Team # 23004

Page 3 of 20

Fig. 1 Basic Model of Baking Pan

Model 1: The Distribution of Heat at the Edges of Polygon

According to heat-transfer principles, there are three ways for heat to transfer: heat radiation, heat conductivity and heat convection. In a baking oven, the hot air flows over the baking material either by natural convection or forced by a fan, the convection heat transfer from the air, the radiation heat transfer from the oven heating surfaces, and the conduction heat transfer across contact area between product and metal surface. [1] In most heat-controllable ovens, as the temperature inside the oven can be kept constant, the main source of heat that will result in the overcooking of food is the metal pan. So this model mainly focuses on the heat conductivity inside the metal pans. The basic model of heat flow launched into the metal pan is as follow.

Fig. 2 Heat Flow of the Pan As we assume that the pan is isotropic, the heat flux received by different facets of the pan should be the same inside the oven. As a result, the non-uniformity is resulted from the heat convection between the pan and air and the heat transfer inside the metal material. According to the heat-transfer equation (Eq. 1), [2, 3] ? ( 2 + 2 + 2 ) = ,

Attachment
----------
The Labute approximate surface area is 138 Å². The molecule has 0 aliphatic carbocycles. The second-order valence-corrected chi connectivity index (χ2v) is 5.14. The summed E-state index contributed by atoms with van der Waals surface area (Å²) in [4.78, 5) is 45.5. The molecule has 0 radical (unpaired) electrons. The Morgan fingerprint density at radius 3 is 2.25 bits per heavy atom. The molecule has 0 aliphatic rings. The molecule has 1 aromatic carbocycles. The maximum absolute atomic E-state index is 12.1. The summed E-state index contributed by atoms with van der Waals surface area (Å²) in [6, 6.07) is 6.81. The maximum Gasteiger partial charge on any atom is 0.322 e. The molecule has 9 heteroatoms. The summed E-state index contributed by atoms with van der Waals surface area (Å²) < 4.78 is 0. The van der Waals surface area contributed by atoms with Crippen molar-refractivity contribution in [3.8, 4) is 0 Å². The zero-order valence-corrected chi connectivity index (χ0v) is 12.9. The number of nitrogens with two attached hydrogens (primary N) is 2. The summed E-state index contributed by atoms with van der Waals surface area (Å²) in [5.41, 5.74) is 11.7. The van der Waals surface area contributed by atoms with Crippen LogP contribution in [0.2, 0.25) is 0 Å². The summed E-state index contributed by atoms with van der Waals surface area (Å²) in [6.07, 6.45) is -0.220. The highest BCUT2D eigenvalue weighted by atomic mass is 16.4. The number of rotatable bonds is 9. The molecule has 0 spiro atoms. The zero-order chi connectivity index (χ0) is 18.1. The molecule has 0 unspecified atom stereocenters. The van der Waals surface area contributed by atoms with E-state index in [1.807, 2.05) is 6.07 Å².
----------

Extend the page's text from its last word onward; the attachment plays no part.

2 2 2

(Eq. 1)

Where T represents temperature, represents inner heat source, represents density, represents specific heat capacity， represents thermal conductivity, when balance is achieved, the temperature stops to change. So

= 0, ( → ∞).

(Eq. 2)

From Eq. 2, we can derive the equation of steady state heat transfer without inner heat source, concerning the coefficient of convection heat transfer, which is the steady state heat transfer equation (Eq. 3) of baking pan.

Team # 23004 ? ( 2 + 2 + 2 ) = ?( ? )

2 2 2

Page 4 of 20 (Eq. 3)

In Eq. 3, the ? represents the coefficient of heat convection. The represents outer temperature of the air. The boundary condition is Neumann boundary condition, which is used when all facets’ heat flux density of normal vector are known. The ? represents the outward normal vector of a plane. = ? = (, , , ) ?